Here are some of the regulatory developments of significance to broadcasters from the past week, with links to where you can go to find more information as to how these actions may affect your operations.

Here are some of the regulatory developments of significance to broadcasters from the past week, with links to where you can go to find more information as to how these actions may affect your operations.

In recent weeks, we saw press reports on a recommendation from the Attorney General to loosen federal restrictions on marijuana – reclassifying it by moving it off Schedule I (an illegal controlled substance with no medical uses and a high degree of potential abuse) to Schedule III, where many other drugs, including some requiring a prescription, are listed.  No official announcement about any reclassification action has been released, and even when it is, there are apparently other administrative steps that need to occur before any re-scheduling is final.  So, there are many regulatory hurdles still to come.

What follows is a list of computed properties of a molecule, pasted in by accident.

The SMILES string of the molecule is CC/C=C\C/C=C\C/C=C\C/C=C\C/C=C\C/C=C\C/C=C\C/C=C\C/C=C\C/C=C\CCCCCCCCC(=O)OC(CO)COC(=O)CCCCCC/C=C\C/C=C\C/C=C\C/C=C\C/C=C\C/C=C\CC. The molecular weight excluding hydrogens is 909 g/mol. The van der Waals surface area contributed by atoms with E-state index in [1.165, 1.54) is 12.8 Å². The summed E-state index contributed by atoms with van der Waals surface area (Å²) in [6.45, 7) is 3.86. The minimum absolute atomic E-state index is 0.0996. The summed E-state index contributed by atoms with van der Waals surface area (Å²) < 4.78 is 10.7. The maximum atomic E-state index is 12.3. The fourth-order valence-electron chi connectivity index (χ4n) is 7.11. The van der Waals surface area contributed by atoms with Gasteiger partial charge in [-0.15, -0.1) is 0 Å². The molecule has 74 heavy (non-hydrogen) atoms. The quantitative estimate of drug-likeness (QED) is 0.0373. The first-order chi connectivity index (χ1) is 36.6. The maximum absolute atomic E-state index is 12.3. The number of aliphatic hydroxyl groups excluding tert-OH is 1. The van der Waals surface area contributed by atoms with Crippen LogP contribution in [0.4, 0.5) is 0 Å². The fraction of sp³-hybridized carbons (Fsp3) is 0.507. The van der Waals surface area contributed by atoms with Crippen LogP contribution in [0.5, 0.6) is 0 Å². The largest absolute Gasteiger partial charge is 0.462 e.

While a rescheduling to Schedule III may have an impact on research and marijuana’s medical uses, broadcasters need to continue to take a very cautious approach to marijuana advertising while the details of any possible change are worked out and likely even after any re-scheduling as, even as a Schedule III drug, advertising may still be restricted under federal law.Continue Reading Don’t Start Counting Marijuana Advertising Dollars Yet – Cautions Despite Possible Changes in Its Federal Classification

Here are some of the regulatory developments of significance to broadcasters from the past week, with links to where you can go to find more information as to how these actions may affect your operations.

  • A bill was introduced in the US Senate proposing to prohibit any FCC or criminal action against a broadcaster who